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Google Assistant is now a Google messaging service

Google Assistant’s “Broadcast” feature has long existed as a way to blow up a message to every Google smart speaker in the house. Instead of chasing after every family member at noon, put the smart speakers to work by saying “Hi Google, send ‘It’s noon!'”

In a new blog post, Google Broadcast called “one of our most popular assistant features” and announced that the feature will be extended to display messages on phones, even when outside the Wi-Fi home network. This means that Broadcast will basically become a new Google messaging service.

Broadcast will now be able to send and receive messages on Google Home and Nest smart speakers, Google Home Hub and Nest Hub smart screens, any Android phone and iPhones running the Google Assistant app. Phones are notified when new messages arrive, and group chat members include both individuals (presumably with personal devices such as a telephone) and several public home devices. Like any other messaging service, opening the notification displays a drop-down list of broadcast messages. One major limitation is that messaging only happens within a Google Family Group. If you want to include an outsider, you will be awkward to switch group messaging services.

Broadcast messaging uses audio by default, so speakers and smart screens play the voice recording of your message. Phones and smart screens show a transcript of your message and a play button so you can listen or read if you want, and it seems that phones also have the ability to write a reply. Presumably this would be played on speakers using text to speech.

One of many bespoke Google messaging services

Google has never been able to throw its full weight behind a single messaging service, and the constant launch and closure of competing messaging services has left the company without a competitive messaging platform. Several Google apps like Google Assistant aim to include some minor messaging features over the years, but without joining a clear Google service, they end up spinning their own bespoke messaging services.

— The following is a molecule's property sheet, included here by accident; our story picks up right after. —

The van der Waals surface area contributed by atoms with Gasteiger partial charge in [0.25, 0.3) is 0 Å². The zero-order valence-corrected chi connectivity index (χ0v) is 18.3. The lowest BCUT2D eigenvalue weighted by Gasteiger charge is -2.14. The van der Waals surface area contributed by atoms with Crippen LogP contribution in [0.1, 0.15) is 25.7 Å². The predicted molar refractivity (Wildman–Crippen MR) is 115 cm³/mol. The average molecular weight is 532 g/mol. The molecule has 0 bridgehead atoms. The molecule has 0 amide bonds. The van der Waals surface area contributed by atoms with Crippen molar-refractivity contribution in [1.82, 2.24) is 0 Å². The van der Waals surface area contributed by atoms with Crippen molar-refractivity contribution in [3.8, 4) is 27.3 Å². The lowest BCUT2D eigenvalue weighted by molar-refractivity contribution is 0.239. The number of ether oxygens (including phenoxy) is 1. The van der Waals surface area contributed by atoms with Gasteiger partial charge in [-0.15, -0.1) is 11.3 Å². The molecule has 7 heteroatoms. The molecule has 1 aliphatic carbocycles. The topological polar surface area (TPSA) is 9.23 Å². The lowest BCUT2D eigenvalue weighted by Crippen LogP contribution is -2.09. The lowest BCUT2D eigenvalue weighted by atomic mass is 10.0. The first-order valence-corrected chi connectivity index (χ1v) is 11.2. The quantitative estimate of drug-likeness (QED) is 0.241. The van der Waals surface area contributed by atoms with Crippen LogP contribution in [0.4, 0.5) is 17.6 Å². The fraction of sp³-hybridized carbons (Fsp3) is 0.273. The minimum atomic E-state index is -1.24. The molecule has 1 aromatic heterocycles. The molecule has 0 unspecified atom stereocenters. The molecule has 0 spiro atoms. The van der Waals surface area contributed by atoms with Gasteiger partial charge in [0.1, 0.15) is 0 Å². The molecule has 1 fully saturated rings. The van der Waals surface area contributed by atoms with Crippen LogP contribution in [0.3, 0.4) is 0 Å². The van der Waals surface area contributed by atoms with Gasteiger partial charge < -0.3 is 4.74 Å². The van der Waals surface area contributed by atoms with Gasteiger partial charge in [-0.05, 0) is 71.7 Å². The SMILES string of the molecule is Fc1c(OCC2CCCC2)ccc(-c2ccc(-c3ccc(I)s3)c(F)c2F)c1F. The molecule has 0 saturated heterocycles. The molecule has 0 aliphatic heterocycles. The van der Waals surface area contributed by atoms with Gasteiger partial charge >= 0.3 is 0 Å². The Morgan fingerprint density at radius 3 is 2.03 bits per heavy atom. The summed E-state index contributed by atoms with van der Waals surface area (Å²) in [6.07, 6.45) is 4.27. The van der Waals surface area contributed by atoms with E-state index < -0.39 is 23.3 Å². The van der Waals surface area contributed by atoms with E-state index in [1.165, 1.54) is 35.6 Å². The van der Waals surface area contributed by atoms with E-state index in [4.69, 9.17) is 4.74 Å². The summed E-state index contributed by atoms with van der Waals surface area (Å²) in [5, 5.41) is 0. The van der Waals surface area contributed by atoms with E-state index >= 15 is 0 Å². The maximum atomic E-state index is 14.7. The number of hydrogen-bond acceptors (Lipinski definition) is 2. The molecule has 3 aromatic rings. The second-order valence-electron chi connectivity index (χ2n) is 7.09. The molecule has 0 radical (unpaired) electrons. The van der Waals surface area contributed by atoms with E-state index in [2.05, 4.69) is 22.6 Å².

In addition to this Google Assistant messaging service, YouTube Messaging existed from 2017 to 2019, Google Maps Messages (for messaging companies) launched in 2018, Google Photos Messaging launched in 2019, Stadia Messaging was added in 2020, and Google Pay Messaging came out of beta with the app was updated in March 2021. And who could forget Google Docs Chat, which has apparently existed forever, though only awkwardly on desktop clients. We may also grant half credit to Google News, which allows you to send a message with a shared news article and will pop up a notification through the Google News app, even if the feature does not support replies. It would be nice if some of these services talked to each other through a single Google Messaging service, but instead manage individual contact lists and message stories.

This is one of the few new Google Assistant features supposed to arrive “just in time” for Mother’s Day (this Sunday – did you all remember, right?), So it’s coming soon.

List image by Google

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